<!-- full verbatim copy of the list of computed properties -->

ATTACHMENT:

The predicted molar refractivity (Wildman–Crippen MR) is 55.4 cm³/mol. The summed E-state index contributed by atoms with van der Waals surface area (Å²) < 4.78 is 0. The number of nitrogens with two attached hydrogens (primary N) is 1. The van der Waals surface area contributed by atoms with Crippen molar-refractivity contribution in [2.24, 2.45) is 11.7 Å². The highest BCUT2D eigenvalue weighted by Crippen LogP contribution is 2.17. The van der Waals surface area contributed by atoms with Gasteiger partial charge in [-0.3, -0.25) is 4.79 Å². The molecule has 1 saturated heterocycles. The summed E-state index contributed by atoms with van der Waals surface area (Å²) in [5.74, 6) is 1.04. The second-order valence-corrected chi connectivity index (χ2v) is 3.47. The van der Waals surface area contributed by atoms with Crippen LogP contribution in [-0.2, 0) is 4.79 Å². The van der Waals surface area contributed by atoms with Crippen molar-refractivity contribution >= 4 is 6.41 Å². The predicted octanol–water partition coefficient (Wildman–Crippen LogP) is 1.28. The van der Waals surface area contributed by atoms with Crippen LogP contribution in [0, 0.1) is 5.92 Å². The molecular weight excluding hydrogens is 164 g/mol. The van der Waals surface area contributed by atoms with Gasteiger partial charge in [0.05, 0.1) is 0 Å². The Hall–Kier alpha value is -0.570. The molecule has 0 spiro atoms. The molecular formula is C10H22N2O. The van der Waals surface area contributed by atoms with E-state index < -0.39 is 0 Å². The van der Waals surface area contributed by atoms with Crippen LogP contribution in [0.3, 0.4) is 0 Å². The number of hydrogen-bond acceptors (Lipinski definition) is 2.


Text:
The predicted molar refractivity (Wildman–Crippen MR) is 55.4 cm³/mol. The summed E-state index contributed by atoms with van der Waals surface area (Å²) < 4.78 is 0. The number of nitrogens with two attached hydrogens (primary N) is 1. The van der Waals surface area contributed by atoms with Crippen molar-refractivity contribution in [2.24, 2.45) is 11.7 Å². The highest BCUT2D eigenvalue weighted by Crippen LogP contribution is 2.17. The van der Waals surface area contributed by atoms with Gasteiger partial charge in [-0.3, -0.25) is 4.79 Å². The molecule has 1 saturated heterocycles. The summed E-state index contributed by atoms with van der Waals surface area (Å²) in [5.74, 6) is 1.04. The second-order valence-corrected chi connectivity index (χ2v) is 3.47. The van der Waals surface area contributed by atoms with Crippen LogP contribution in [-0.2, 0) is 4.79 Å². The van der Waals surface area contributed by atoms with Crippen molar-refractivity contribution >= 4 is 6.41 Å². The predicted octanol–water partition coefficient (Wildman–Crippen LogP) is 1.28. The van der Waals surface area contributed by atoms with Crippen LogP contribution in [0, 0.1) is 5.92 Å². The molecular weight excluding hydrogens is 164 g/mol. The van der Waals surface area contributed by atoms with Gasteiger partial charge in [0.05, 0.1) is 0 Å². The Hall–Kier alpha value is -0.570. The molecule has 0 spiro atoms. The molecular formula is C10H22N2O. The van der Waals surface area contributed by atoms with E-state index < -0.39 is 0 Å². The van der Waals surface area contributed by atoms with Crippen LogP contribution in [0.3, 0.4) is 0 Å². The number of hydrogen-bond acceptors (Lipinski definition) is 2.